The growing gambling industry in India may be subject to a new, increased tax rate, following a decision made by lawmakers Tuesday. The country’s Goods and Service Tax Council, the regulatory body in charge of recommendations to the implementation of the Goods and Services Tax (GST) confirmed it has agreed to the implementation of a 28% goods and service tax, applicable for horseracing, casinos, as well as online gambling activities.
The decision will see the addition of gambling activities to the GST and is expected to be levied on the full value of the chips that are purchased by the customers or the bet they have made. Additionally, the new increased tax will affect not only chance-based games but skill-based games as well.
According to Nirmala Sitharaman, India’s Finance Minister that serves as a chair of the Goods and Services Tax Council, the implementation of the new tax follows a prolonged review process and debate. He outlined that the tax will be implemented with the addition of gambling activities, including horseracing and online gambling to the GST Act.
In addition to the increase in tax for gambling activities, the Goods and Service Tax Council confirmed it has decided to cut the taxes for drinks and foods that cinema visitors can purchase. The tax rate for those products was reduced from 18% to 5%.
The Tax May Have a Devastating Impact on the Gambling Sector
The government’s decision for the new gambling tax immediately caught the attention of companies and organizations within the sector that harshly criticized the new levy and warned that it may have a devastating impact on the industry in the country. The flourishing gambling sector in India is valued at $1.5 billion and has helped attract hundreds of millions of investments.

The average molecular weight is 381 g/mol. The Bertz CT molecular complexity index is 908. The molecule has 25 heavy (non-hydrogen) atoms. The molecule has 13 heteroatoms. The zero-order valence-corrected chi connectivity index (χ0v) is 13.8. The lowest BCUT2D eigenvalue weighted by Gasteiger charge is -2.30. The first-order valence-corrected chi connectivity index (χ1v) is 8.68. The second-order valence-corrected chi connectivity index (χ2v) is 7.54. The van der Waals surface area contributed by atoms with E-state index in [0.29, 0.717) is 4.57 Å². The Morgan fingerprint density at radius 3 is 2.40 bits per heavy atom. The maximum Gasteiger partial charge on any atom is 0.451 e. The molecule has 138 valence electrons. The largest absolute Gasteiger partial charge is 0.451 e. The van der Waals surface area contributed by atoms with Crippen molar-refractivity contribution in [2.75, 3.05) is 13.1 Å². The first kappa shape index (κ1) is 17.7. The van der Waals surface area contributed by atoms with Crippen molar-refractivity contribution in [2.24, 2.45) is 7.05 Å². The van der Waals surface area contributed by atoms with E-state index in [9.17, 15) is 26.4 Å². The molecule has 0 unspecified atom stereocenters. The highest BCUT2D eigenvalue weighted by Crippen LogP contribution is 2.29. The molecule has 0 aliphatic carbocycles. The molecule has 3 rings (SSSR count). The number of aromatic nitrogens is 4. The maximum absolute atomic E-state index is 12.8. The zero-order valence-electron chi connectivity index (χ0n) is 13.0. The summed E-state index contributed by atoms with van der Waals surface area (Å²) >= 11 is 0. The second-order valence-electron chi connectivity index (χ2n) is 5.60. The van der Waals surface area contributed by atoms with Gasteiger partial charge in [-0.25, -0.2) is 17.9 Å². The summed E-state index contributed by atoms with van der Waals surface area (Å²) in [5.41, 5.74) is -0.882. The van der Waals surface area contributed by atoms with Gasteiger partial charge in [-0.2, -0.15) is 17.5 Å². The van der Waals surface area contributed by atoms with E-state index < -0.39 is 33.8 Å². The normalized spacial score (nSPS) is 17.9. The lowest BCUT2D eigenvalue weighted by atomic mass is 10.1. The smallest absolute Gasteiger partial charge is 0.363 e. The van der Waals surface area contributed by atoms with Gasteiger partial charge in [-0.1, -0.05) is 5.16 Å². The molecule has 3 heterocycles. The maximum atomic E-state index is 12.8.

The gambling sector warned that the potential increase in the tax may have a devastating impact on the industry, resulting in job losses, losing investments and directing customers to the black market.
“We believe this decision by the GST Council is unconstitutional, irrational and egregious.“
Roland Landers, CEO of The All India Gaming Federation
Roland Landers, The All India Gaming Federation’s CEO, who was cited by Deccan Herald, criticized the Council’s decision claiming that the increased tax is irrational and against the constitution. “The decision ignores over 60 years of settled legal jurisprudence and lumps online skill gaming with gambling activities,” he said. Additionally, Landers warned that the increased tax may result in hundreds of thousands of lost jobs and predicted that only illegal offshore operators will benefit from the change.
Ankur Gupta, a practice Leader of indirect tax at SW India, was similarly concerned about the new levy. He predicted that the new 28% tax rate on the gambling sector will be a major “setback for Indian players.” In that line of thought, it is yet to be confirmed if lawmakers will make further changes in light of the industry’s outlash.